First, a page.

Run the pipeline with the command line:

samipipe.py

As shown here:

When prompted for the images names, just type *.fits.  The data processing will run.  your images will be corrected for overscan, bias-subtracted, and flatfielded.
When the script is finished you are going to end up with various files with the following nomenclature:
    
NSFLAT2x2g.fits         
NSFLAT2x2i.fits         
NSFLAT2x2r.fits        
NSFLAT2x2z.fits                            
ZERO2x2.fits

which are the amplifier-merged, combined flat fields for each filter (in this case the data were obtained in 2x2 binning, the default for SAM), and the combined bias frame. You will also have a series of text files which list your raw fits frames per type:

0SAMIList_Zero2x2
2SAMIList_SFlat2x2g
2SAMIList_SFlat2x2r
2SAMIList_SFlat2x2i
2SAMIList_SFlat2x2z
4SAMIList_OBJ2x2g
4SAMIList_OBJ2x2r
4SAMIList_OBJ2x2i
4SAMIList_OBJ2x2z

You will also see that a folder "Raw" was created, which contains your raw, unprocessed images.

If your science frames were named soar20141022.*  (the naming convention we have recommended above), you will end up with files mzfsoar20141022.*
Thus, for a raw science frame named image.001.fits, the reduced frame will be like mzfimage.001.fits. The prefix z means zero subtract, f means flat-field divided and m means that the file has been converted from multi-extend fits to single fits.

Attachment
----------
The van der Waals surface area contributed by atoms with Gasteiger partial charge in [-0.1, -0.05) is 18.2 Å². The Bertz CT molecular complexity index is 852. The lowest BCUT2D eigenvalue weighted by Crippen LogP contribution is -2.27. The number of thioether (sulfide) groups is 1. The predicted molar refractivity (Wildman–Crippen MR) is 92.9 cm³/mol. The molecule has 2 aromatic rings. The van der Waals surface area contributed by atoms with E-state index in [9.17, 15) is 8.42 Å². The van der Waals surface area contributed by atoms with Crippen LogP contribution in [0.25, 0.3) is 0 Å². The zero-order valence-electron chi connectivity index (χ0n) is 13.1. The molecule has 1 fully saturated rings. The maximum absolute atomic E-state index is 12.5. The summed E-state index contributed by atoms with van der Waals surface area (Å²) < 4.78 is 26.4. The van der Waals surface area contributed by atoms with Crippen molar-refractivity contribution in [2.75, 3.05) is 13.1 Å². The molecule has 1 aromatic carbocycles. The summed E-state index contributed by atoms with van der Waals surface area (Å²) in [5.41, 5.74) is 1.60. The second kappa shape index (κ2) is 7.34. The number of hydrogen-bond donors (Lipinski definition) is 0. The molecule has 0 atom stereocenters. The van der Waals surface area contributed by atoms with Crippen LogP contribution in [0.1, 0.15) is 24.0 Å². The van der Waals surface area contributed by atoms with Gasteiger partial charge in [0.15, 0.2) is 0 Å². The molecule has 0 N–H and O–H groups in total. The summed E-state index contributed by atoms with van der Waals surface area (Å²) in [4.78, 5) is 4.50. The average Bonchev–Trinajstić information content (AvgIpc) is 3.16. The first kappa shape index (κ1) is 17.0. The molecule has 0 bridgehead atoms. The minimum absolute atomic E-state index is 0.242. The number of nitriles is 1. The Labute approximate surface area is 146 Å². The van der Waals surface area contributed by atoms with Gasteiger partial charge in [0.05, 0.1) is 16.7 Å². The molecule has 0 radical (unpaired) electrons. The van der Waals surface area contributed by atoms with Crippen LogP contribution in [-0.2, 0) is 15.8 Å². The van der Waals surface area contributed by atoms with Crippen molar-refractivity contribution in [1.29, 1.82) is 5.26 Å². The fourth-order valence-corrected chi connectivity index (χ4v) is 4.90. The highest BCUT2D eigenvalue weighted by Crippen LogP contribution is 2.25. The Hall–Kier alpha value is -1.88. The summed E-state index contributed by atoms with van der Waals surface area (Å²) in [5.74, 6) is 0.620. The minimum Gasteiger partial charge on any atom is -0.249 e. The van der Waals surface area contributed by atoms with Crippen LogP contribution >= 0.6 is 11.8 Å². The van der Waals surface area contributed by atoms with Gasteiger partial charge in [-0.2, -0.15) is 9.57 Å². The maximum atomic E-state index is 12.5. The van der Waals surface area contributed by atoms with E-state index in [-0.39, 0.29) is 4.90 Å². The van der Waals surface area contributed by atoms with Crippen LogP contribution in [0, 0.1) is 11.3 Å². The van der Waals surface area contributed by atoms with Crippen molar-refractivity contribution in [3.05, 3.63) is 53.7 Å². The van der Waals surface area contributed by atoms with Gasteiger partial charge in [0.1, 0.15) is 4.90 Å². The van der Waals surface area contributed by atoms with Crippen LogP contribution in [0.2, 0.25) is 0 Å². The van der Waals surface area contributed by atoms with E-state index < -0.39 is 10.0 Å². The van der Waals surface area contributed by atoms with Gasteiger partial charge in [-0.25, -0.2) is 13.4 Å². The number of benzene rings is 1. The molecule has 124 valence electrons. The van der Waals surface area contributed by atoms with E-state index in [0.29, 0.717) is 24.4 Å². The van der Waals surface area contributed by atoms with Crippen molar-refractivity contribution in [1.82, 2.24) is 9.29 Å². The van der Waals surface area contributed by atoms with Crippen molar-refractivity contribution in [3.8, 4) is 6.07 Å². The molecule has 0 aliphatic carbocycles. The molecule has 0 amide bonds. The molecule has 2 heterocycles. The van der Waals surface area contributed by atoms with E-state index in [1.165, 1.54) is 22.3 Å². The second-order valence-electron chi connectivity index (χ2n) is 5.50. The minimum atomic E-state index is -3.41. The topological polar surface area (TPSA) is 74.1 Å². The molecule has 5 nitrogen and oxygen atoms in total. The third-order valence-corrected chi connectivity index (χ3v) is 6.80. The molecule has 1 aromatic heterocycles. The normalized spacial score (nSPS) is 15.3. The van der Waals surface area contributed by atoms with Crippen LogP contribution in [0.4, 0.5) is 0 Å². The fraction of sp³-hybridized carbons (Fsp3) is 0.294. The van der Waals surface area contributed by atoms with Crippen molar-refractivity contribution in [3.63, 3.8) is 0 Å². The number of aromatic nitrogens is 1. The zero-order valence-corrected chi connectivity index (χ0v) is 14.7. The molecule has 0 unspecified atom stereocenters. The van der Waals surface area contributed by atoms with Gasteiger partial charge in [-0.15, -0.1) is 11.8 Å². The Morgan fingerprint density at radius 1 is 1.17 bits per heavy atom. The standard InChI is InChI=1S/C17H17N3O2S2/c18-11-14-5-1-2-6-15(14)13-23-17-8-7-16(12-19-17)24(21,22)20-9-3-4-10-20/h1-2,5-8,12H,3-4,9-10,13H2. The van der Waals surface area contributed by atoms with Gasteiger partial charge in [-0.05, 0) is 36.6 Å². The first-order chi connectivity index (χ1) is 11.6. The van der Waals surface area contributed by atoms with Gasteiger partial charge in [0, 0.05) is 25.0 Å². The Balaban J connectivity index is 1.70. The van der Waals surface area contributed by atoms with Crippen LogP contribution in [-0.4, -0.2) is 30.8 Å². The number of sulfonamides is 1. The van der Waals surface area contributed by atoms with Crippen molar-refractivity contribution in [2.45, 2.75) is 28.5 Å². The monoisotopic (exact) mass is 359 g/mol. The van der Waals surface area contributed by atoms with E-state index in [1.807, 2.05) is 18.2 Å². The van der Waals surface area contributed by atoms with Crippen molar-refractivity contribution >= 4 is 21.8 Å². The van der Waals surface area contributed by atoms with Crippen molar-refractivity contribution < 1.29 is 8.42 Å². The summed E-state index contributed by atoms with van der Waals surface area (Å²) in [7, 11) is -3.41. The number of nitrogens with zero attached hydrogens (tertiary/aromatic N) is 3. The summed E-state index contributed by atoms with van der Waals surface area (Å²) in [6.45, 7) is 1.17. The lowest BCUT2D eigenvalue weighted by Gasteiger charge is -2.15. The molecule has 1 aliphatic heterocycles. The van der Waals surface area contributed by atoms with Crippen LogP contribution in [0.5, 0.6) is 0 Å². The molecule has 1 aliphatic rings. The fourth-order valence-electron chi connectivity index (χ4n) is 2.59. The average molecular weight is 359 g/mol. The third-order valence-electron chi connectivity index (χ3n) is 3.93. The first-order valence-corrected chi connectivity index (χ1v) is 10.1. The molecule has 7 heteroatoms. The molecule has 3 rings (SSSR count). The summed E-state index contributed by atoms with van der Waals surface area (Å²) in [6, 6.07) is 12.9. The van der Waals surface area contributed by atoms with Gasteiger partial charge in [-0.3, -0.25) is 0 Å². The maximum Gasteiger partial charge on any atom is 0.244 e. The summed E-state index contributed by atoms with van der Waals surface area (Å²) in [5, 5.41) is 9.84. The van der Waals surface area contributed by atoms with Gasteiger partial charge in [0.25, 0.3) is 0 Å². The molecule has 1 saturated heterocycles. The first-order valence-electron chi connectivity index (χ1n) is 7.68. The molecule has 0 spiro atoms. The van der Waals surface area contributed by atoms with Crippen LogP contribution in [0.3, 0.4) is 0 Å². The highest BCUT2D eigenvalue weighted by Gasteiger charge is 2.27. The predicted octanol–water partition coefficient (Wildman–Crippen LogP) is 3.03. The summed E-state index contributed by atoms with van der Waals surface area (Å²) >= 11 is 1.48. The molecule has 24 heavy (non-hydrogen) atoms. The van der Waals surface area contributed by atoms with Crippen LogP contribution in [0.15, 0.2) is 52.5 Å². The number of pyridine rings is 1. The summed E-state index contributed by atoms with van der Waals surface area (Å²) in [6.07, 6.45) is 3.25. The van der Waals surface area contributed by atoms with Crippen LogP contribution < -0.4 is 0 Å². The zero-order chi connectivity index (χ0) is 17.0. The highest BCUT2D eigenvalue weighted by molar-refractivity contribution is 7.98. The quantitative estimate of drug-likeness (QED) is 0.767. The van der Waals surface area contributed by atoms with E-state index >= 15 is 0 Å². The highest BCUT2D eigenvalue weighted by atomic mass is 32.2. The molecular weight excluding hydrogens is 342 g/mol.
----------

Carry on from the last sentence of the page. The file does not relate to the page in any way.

4) Run the quick astrometry
Now you can run a Python script created to determine the offset and angle of SAMI images by referencing to a star catalog. This tool is intended to provide first order "astrometry", good to ~0.3". The script is called samiqastrometry.py, and is run on the reduced mzfsoar20141022.* files with the following parameters:

samiqastrometry.py mzfsoar20141022.026.fits -px 0.091 -c tmc 

In case your images were obtained in 2x2 binning mode.

If you want to know about the samiqastrometry.py options, type: samiqastrometry.py -help

For a list of examples on running samiqastrometry, type:
samiqastrometry.py -example

And if you want to find out about catalog options, type:
samiqastrometry.py -catalog

For more information and details on samiqastrometry.py and SAMI data reduction, see the SAMI Manual.